‘Tis the season once again, readers – both for festive occasions and for rising heating bills in North Carolina. As temperatures drop across the area, homeowners across the area are battling with drafty rooms, cold upper floors, and gas bills that rise into the hundreds of dollars each month.
The average home in our area has over 2,000 ft of gaps, crack and voids that allow heated air to escape into the outside. When it comes to improving the value and comfort of your home, there is no safer bet than improving your home’s insulation.
Whether keeping your home cool in the summer or keeping it warm in the winter, proper insulation can help reduce utility costs by over 50% while eliminating drafts and cold spots that might be making various rooms uncomfortable. It’s the #1 most recommended item that arises from an Energy Audit, and homeowners commonly report a terrific return on a very modest investment.
With so many types of insulation now available, including fiberglass, cellulose, cotton batt, spray foam, and the recently introduced radiant barrier insulation, how does the average homeowner know which product and install method is right for them? Let me give you a quick breakdown of Good, Better, and Best options:
Replacing old, compressed or poor R-value insulation in your home is the baseline option you should take to improve your home. Current building code requires an R-value of 38 in ceilings, but the Department of Energy recommends R49. Walls vary from R-13 to R-19 according to the standards set in your geographical area. Your floors should be insulated to at least R19. Overall, these are all far higher than most older homes offer, particularly historic homes where insulation has shifted or compressed over the years.
Homeowners are most familiar with fiberglass insulation, which used to be the standard for new homes 20 years ago. However, time has shown fiberglass is prone to leakage and moisture issues, and is incredibly energy intensive to manufacture. Cellulose and cotton batt insulation is not only a sustainable option (made of 100% recycled materials), but also offers superior thermal performance compared to older materials.
For areas which are easily accessible (i.e. unfinished attics and rooms) you may opt to dense pack your walls between the studs, or for low-pitched roofs, you may opt to blow in insulation to build a thick blanket around the air spaces of your home. Blown insulation, in particular, is a quick, cost effective and easily installed option for unfinished attics which generally requires no extensive renovation or remodeling.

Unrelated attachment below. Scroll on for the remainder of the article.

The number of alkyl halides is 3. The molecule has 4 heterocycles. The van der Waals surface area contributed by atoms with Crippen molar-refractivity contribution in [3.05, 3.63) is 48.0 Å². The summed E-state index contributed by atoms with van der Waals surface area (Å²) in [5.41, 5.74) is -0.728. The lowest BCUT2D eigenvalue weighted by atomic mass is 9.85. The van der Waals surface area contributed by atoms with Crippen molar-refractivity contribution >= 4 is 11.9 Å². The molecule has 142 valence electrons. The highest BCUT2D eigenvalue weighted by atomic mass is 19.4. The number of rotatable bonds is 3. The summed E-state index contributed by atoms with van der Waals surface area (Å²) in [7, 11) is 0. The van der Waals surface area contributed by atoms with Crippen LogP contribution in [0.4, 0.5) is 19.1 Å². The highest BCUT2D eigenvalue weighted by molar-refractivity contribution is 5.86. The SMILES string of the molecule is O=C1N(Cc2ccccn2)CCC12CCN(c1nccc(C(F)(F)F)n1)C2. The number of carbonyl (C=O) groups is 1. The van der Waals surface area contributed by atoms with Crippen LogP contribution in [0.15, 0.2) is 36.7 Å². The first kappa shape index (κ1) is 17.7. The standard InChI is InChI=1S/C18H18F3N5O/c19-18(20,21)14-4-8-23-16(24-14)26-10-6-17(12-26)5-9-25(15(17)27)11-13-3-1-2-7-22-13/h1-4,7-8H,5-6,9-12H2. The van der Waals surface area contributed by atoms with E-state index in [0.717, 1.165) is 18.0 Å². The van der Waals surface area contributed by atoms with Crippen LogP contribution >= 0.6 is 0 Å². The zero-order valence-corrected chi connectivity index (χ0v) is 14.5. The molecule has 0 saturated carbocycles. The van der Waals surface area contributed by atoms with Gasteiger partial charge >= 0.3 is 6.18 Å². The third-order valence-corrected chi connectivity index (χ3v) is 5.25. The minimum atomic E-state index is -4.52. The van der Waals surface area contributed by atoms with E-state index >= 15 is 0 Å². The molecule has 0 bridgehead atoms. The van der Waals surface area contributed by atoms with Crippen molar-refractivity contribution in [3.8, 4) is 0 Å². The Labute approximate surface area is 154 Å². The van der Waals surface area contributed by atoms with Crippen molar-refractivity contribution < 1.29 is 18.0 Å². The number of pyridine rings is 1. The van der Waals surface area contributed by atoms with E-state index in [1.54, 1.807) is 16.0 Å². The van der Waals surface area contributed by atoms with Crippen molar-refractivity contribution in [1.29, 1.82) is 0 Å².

While cellulose and cotton batt insulation is definitely better than the older, decaying insulation (or worse yet, no insulation at all) the better option is spray foam insulation. Spray foam insulation is a truly exceptional product for homeowners, as it not only offers all the benefits of creating a thermal resistant barrier around your home, it also serves the added purpose of air sealing in the nooks and crannies where drafts develop. Additionally, it expands to fill hidden corners and hard-to-reach angles where cotton batt and cellulose insulation may not be an option.
Homeowners in semi-detached houses or near busy roads should note that spray foam insulation also provides excellent soundproofing, making for a warmer, more comfortable, and quieter home.
So far, the insulation options we’ve talked about are passive – they slow down thermal transfer to outside spaces by providing a cushion of temperature resistance – but there IS a more active option; radiant barriers.
Radiant barrier insulation is exactly what it sounds like; a barrier that radiates heat back into a home in the winter and radiates hot air out of the home in the winter. Think of it like a thermos for your house, protecting your home from unwanted elements.
Radiant barrier insulation is best used in conjunction with spray foam or cellulose and cotton batt insulation, giving your high utility bills a double whammy. Radiant barriers are the perfect upgrade to new or existing insulations and can be easily installed in a variety of locations, including the underside of roofs in attics, or over ceiling insulation.
A Final Word
While winter is the most common time for homeowners to show an interest in improving the home’s insulation, it’s important to remember that better insulation has year-round benefits, keeping warm air inside in the winter and keeping cool air inside during the summer. If either your heating or your cooling bills seem high, or if you’re generally tired of being uncomfortable in certain rooms of your home, improved insulation is a terrific first step to getting the comfortable home you love.